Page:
This is a good example of how to take a rich and largely untapped vein of source material - the private papers of Sir Matthew Nathan, supplemented by the memoirs of Arthur Hamilton Norway and his wife Mary Louisa - and turn it into a good read. It's not as comprehensive - because it doesn't aim to be - as Charles Townshend's more recent book, but is way better than Brian Barton's treatment of similar documents.
Sir Matthew Nathan was the most senior civil servant in Ireland in 1916. Because the political head of government, Chief Secretary Augustine Birrell, spent most of his time in London, and their nominal superior, the Lord Lieutenant Lord Wimborne, was being kept out of the loop, Nathan was effectively in day-to-day control of the whole of Ireland until events overwhelmed him on that Easter Monday. He was a dedicated documenter of his own activities, and therefore a historian's dream: and Mrs Norway published her own reminiscences of the Rising shortly afterwards, from the perspective of the woman whose husband ran the GPO. (Their son later reminisced as well.)
The first half of the book is, sensibly enough, taken up with an account of Nathan's career in Ireland and before up to Easter 1916, and how it was that the rebellion was allowed to break out. It illustrates well one of the points also made by Townshend, that the old Irish Nationalist Party had completely lost credibility by 1915. But a related point that was largely new to me was the extent to which Nathan in particular was discussing the handing over of control of the government to a Home Rule administration headed by John Redmond and John Dillon. It was an opportunity missed, in a way - if their talks had been more public, it would have been possible to construct a public narrative of an all-but-imminent handover of power (as has been done in Kosovo over the last couple of years), which would have undercut the extremists, rather than the perception of Liberal dithering and a creeping reinfiltration of Unionist influence which corroded public confidence.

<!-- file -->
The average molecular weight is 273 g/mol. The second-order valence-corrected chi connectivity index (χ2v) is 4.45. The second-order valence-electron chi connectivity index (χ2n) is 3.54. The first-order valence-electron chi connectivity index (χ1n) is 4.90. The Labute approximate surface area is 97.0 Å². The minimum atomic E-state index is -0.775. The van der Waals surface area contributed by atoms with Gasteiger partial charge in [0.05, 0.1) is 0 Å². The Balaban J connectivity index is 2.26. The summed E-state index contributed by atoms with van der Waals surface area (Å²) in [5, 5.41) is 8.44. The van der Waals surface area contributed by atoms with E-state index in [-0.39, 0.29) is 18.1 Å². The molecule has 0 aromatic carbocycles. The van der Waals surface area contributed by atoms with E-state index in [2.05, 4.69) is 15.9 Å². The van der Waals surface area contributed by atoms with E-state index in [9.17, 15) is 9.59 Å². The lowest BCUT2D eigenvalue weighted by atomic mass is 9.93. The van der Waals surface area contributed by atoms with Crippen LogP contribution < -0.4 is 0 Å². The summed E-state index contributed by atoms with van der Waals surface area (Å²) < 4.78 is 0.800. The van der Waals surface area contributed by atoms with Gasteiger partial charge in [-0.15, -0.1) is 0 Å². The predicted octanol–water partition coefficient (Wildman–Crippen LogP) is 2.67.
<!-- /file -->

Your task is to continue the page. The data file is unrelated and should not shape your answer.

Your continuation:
The second half of the book is taken up with the Rising itself and the aftermath. Again, one of Townshend's points, that British surveillance of and intelligence on the rebels was pretty minimal, is reinforced. In fact, it seems that, thanks to the Admiralty's radio intercepts, London had better information on what was going on behind the scenes in Berlin than Dublin Castle had about Ireland. They still failed to put the pieces together - in particular, the official line on Roger Casement, that he had been sent from Germany to take charge of the Rising when in fact he had returned to Ireland to try and call it off, was supported by dodgy intelligence dossiers the like of which we have seen in other contexts more recently. I believe that some of the British official documents from 1916 are still not open to the public, and won't be until 2016; whatever can be in them, I wonder?
Ó Broin himself was actually Norway's successor - in his professional life, he was the Secretary of the Department of Posts and Telegraphs, and was instrumental in the creation of the T in RTÉ. The book was published in the run-up to the 50th anniversary of the Rising, and must surely have been a rather odd contribution to the political discourse of the time, rather a contrast to official glorification of the political heritage of the rebels by looking at it from a completely different point of view. His political credentials were impeccable, which must have given the book extra weight (he also wrote books about Charles Gavan Duffy, Augustine Birrell, the 1867 Fenian rising, Michael Collins, Joseph Brennan, Parnell, Robert Emmet, and the I.R.B.) I'd read a couple of his other books - in particular, his autobiography, ...Just Like Yesterday - and had this one on the bookshelves for years; I'm glad I finally got around to it.